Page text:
Documenting Surrogacy In 'Made In Boise' Made in Boise documents a thriving industry: surrogacy. Nicole Williamson, a former surrogate, runs a surrogacy agency. She carried a child for Shannon Raynor. They talk to Lulu Garcia-Navarro.

Documenting Surrogacy In 'Made In Boise'

Documenting Surrogacy In 'Made In Boise'

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Made in Boise documents a thriving industry: surrogacy. Nicole Williamson, a former surrogate, runs a surrogacy agency. She carried a child for Shannon Raynor. They talk to Lulu Garcia-Navarro.


In the opening scene to a new documentary, Shannon Rayner is having her baby shower. Seated at a picnic table, two guests strike up a conversation.


NICOLE WILLIAMSON: So how do you know Shannon?

UNIDENTIFIED PERSON: We work together.


UNIDENTIFIED PERSON: And how about you? Kind of you - what's your connection?

WILLIAMSON: Just the surrogate.

GARCIA-NAVARRO: Shannon's surrogate, Nicole Williamson, relishes the woman's reaction.


UNIDENTIFIED PERSON: Just the surrogate?

WILLIAMSON: (Laughter) That was awesome.

GARCIA-NAVARRO: "Made In Boise" is about the thriving industry of surrogacy in the Idaho community and follows the lives of four women who've chosen to help intended parents raise families. Nicole is not only a surrogate. She actually runs Idaho's largest surrogacy agency, and she joins us now from our studios in New York.

Thank you so much.

WILLIAMSON: Yeah, thanks for having us.

GARCIA-NAVARRO: And with you as well is Shannon Raynor, whose child you carried. Thank you, also, for being with us.

SHANNON RAYNER: Thank you. Good morning.

GARCIA-NAVARRO: Good morning. Before we broaden out to talk about the phenomenon of surrogacy in Idaho, I really would like to hear about your specific stories. I'm going to start with you, Shannon. How did you arrive at the decision you needed a surrogate?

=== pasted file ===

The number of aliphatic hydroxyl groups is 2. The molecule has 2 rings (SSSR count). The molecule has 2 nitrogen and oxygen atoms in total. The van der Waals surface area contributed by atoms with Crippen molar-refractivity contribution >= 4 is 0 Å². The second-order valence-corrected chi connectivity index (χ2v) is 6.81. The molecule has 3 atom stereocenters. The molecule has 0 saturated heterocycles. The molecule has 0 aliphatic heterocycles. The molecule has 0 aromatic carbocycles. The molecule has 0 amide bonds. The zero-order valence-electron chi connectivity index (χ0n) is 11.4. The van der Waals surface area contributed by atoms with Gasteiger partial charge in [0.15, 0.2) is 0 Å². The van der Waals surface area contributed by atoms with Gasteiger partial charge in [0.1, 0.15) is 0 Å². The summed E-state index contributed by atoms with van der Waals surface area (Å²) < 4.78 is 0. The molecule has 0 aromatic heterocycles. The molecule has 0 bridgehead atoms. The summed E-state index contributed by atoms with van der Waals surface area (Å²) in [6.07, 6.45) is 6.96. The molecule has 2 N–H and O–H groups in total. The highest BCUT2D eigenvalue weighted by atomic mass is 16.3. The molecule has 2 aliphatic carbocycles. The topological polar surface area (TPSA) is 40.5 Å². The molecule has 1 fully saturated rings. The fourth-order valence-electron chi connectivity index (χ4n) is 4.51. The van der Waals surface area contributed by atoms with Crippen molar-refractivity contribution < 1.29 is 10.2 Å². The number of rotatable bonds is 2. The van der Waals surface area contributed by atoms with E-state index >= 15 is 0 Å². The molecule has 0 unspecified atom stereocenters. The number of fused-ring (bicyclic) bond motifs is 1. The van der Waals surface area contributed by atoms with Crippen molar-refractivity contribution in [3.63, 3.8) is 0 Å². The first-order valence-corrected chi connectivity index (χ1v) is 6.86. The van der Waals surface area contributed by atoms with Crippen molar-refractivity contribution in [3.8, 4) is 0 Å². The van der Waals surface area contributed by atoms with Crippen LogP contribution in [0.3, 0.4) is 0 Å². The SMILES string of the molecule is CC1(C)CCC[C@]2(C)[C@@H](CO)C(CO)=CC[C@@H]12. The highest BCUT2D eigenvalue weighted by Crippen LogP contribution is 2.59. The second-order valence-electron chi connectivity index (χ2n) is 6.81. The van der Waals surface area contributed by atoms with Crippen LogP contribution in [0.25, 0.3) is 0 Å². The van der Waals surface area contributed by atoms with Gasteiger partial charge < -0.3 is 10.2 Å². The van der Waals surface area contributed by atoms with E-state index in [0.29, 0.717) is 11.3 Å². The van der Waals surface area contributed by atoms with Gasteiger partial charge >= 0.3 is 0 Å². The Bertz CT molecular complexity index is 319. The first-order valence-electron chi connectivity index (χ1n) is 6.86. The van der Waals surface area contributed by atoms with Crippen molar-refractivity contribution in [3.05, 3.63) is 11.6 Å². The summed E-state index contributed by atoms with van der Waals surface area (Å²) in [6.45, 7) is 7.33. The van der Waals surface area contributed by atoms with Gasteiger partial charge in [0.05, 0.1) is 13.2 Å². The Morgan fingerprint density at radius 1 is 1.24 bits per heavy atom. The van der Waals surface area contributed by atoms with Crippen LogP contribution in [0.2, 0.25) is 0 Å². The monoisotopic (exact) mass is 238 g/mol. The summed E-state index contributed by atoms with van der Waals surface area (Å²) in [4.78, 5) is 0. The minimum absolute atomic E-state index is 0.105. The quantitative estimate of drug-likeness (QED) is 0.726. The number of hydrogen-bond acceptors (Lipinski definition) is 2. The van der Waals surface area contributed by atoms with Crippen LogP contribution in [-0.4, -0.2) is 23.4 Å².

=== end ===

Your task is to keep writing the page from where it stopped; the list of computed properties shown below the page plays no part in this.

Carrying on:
RAYNER: Well, we had done fertility treatments for several years. I had four failed IVF cycles. And unfortunately, the doctor had to just tell us that nothing was going to stick. So we had an option to do one last egg retrieval and create embryos - as many embryos as we could to go the surrogacy avenue. And it was a miracle because we only had one embryo.

GARCIA-NAVARRO: And Nicole, how did you decide to become a surrogate for Shannon?

WILLIAMSON: So Shannon had came to my agency. I think we had matched her with four different surrogates, and unfortunately, something came back with blood draws or something where the clinic, you know, wouldn't let them move forward. After about a year, I became pretty close with Shannon and Tom and watched her really struggle after not being able to find a surrogate and get the process moving forward. And I just knew in my gut that I had to do it. So at that point, I told my husband, I just - I really need to do it. And I got my kids' blessings and called her and said, I'm going to carry for you.

GARCIA-NAVARRO: And what was your reaction at that point? - because I know it's so emotional, the entire process of trying to get pregnant and then to be told something like that by someone that you know.

RAYNER: I'm emotional right now. I get emotional every time she tells that story because I just wanted this so badly, and it was such a difficult process. You know, there's a lot of bad days, but that day that Nicole told me that she was going to be carrying for me was a really good day. This was it. We had one shot, and she just knew that. And she was the expert. She just knew that she had to do it.

GARCIA-NAVARRO: And you named your daughter Grayson Nicole (ph) after Nicole.

RAYNER: I did. Yes.

GARCIA-NAVARRO: Nicole, tell me a little bit about why it's so important for you to do this. I mean, the baby you carried for Shannon was your fourth, I believe, as a surrogate, and you started a surrogacy agency. Explain a little bit why this is meaningful.

WILLIAMSON: You know, I think a lot of people just take it for granted. When you get pregnant, you know, they just think it's this, you know, normal thing. You get pregnant. You have your babies. And you know, that's just what happens. People take it for granted all the time, and they don't realize the struggle that so many people go through. They can't have babies, and they just want a family. And to be able to help somebody complete their family and give them what we have and allow them to just have that love for their own child - it's undescribable (ph). It kind of seems selfish not to help them, honestly.